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Non-pharmaceutical public health interventions for pandemic influenza: an evaluation of the evidence base

Overview of attention for article published in BMC Public Health, August 2007
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About this Attention Score

  • In the top 5% of all research outputs scored by Altmetric
  • High Attention Score compared to outputs of the same age (99th percentile)

Mentioned by

news
12 news outlets
blogs
1 blog
policy
4 policy sources
twitter
27 tweeters
wikipedia
6 Wikipedia pages
video
2 video uploaders

Citations

dimensions_citation
235 Dimensions

Readers on

mendeley
326 Mendeley
citeulike
2 CiteULike
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Title
Non-pharmaceutical public health interventions for pandemic influenza: an evaluation of the evidence base
Published in
BMC Public Health, August 2007
DOI 10.1186/1471-2458-7-208
Pubmed ID
Authors

Julia E Aledort, Nicole Lurie, Jeffrey Wasserman, Samuel A Bozzette

Abstract

In an influenza pandemic, the benefit of vaccines and antiviral medications will be constrained by limitations on supplies and effectiveness. Non-pharmaceutical public health interventions will therefore be vital in curtailing disease spread. However, the most comprehensive assessments of the literature to date recognize the generally poor quality of evidence on which to base non-pharmaceutical pandemic planning decisions. In light of the need to prepare for a possible pandemic despite concerns about the poor quality of the literature, combining available evidence with expert opinion about the relative merits of non-pharmaceutical interventions for pandemic influenza may lead to a more informed and widely accepted set of recommendations. We evaluated the evidence base for non-pharmaceutical public health interventions. Then, based on the collective evidence, we identified a set of recommendations for and against interventions that are specific to both the setting in which an intervention may be used and the pandemic phase, and which can be used by policymakers to prepare for a pandemic until scientific evidence can definitively respond to planners' needs.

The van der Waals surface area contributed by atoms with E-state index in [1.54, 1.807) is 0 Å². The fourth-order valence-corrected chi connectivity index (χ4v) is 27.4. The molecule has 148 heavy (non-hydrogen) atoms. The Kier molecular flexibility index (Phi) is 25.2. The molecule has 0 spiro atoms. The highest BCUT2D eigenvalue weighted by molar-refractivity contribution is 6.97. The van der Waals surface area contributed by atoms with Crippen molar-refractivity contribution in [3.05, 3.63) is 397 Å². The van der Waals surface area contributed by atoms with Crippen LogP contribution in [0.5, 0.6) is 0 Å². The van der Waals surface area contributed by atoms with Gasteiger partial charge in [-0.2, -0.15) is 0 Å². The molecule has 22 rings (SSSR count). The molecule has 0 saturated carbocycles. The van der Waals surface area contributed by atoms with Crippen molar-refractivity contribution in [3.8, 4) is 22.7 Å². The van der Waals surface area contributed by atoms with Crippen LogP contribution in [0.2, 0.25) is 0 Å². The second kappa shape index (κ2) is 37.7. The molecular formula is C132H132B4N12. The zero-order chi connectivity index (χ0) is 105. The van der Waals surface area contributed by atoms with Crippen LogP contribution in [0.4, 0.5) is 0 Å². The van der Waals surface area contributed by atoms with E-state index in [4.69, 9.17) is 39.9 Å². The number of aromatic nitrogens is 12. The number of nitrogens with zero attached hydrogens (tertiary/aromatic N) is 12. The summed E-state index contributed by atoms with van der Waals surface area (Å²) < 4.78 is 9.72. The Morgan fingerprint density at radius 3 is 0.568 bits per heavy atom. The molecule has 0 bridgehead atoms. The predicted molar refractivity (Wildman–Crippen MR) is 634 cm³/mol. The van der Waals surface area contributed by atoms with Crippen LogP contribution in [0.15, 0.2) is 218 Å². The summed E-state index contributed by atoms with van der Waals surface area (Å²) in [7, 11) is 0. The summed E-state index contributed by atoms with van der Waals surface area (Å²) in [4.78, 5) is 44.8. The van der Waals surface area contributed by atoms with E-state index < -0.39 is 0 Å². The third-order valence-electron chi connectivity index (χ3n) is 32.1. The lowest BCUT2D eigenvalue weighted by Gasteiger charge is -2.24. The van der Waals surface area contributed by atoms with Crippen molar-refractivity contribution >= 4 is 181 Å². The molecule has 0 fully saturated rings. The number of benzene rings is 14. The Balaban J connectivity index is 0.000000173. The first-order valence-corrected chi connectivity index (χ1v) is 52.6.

Twitter Demographics

The data shown below were collected from the profiles of 27 tweeters who shared this research output. Click here to find out more about how the information was compiled.

Mendeley readers

The data shown below were compiled from readership statistics for 326 Mendeley readers of this research output. Click here to see the associated Mendeley record.

Geographical breakdown

Country Count As %
United States 5 2%
United Kingdom 2 <1%
New Zealand 1 <1%
Cameroon 1 <1%
Spain 1 <1%
Estonia 1 <1%
Unknown 315 97%

Demographic breakdown

Readers by professional status Count As %
Researcher 59 18%
Student > Master 48 15%
Student > Ph. D. Student 38 12%
Student > Bachelor 31 10%
Other 20 6%
Other 70 21%
Unknown 60 18%
Readers by discipline Count As %
Medicine and Dentistry 89 27%
Social Sciences 25 8%
Agricultural and Biological Sciences 24 7%
Nursing and Health Professions 20 6%
Mathematics 12 4%
Other 82 25%
Unknown 74 23%

Attention Score in Context

This research output has an Altmetric Attention Score of 140. This is our high-level measure of the quality and quantity of online attention that it has received. This Attention Score, as well as the ranking and number of research outputs shown below, was calculated when the research output was last mentioned on 27 February 2022.
All research outputs
#213,495
of 21,110,276 outputs
Outputs from BMC Public Health
#185
of 13,673 outputs
Outputs of similar age
#3,046
of 320,409 outputs
Outputs of similar age from BMC Public Health
#1
of 1 outputs
Altmetric has tracked 21,110,276 research outputs across all sources so far. Compared to these this one has done particularly well and is in the 98th percentile: it's in the top 5% of all research outputs ever tracked by Altmetric.
So far Altmetric has tracked 13,673 research outputs from this source. They typically receive a lot more attention than average, with a mean Attention Score of 13.7. This one has done particularly well, scoring higher than 98% of its peers.
Older research outputs will score higher simply because they've had more time to accumulate mentions. To account for age we can compare this Altmetric Attention Score to the 320,409 tracked outputs that were published within six weeks on either side of this one in any source. This one has done particularly well, scoring higher than 99% of its contemporaries.
We're also able to compare this research output to 1 others from the same source and published within six weeks on either side of this one. This one has scored higher than all of them